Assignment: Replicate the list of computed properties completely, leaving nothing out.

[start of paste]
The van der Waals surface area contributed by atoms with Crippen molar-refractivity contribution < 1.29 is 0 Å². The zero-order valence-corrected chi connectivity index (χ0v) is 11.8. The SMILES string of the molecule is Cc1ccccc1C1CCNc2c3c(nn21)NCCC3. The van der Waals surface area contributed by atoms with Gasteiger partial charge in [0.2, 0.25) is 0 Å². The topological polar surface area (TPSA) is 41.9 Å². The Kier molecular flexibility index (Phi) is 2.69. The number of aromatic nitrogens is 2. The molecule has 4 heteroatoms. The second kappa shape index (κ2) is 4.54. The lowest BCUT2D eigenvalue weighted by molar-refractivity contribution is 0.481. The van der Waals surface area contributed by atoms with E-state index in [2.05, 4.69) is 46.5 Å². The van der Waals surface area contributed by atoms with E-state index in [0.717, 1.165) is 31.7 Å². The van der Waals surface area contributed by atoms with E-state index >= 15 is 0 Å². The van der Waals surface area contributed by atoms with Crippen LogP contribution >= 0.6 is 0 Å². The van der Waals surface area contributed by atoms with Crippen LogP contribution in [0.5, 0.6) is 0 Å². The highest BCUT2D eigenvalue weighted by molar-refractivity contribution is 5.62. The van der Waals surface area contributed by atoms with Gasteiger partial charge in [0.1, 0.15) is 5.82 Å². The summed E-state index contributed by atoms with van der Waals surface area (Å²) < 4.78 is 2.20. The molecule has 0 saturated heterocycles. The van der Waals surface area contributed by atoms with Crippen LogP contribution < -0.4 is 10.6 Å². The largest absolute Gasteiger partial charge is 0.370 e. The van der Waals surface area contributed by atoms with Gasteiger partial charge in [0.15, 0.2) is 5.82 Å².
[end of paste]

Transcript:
The van der Waals surface area contributed by atoms with Crippen molar-refractivity contribution < 1.29 is 0 Å². The zero-order valence-corrected chi connectivity index (χ0v) is 11.8. The SMILES string of the molecule is Cc1ccccc1C1CCNc2c3c(nn21)NCCC3. The van der Waals surface area contributed by atoms with Gasteiger partial charge in [0.2, 0.25) is 0 Å². The topological polar surface area (TPSA) is 41.9 Å². The Kier molecular flexibility index (Phi) is 2.69. The number of aromatic nitrogens is 2. The molecule has 4 heteroatoms. The second kappa shape index (κ2) is 4.54. The lowest BCUT2D eigenvalue weighted by molar-refractivity contribution is 0.481. The van der Waals surface area contributed by atoms with E-state index in [2.05, 4.69) is 46.5 Å². The van der Waals surface area contributed by atoms with E-state index in [0.717, 1.165) is 31.7 Å². The van der Waals surface area contributed by atoms with E-state index >= 15 is 0 Å². The van der Waals surface area contributed by atoms with Crippen LogP contribution >= 0.6 is 0 Å². The van der Waals surface area contributed by atoms with Crippen LogP contribution in [0.5, 0.6) is 0 Å². The highest BCUT2D eigenvalue weighted by molar-refractivity contribution is 5.62. The van der Waals surface area contributed by atoms with Gasteiger partial charge in [0.1, 0.15) is 5.82 Å². The summed E-state index contributed by atoms with van der Waals surface area (Å²) < 4.78 is 2.20. The molecule has 0 saturated heterocycles. The van der Waals surface area contributed by atoms with Crippen LogP contribution < -0.4 is 10.6 Å². The largest absolute Gasteiger partial charge is 0.370 e. The van der Waals surface area contributed by atoms with Gasteiger partial charge in [0.15, 0.2) is 5.82 Å².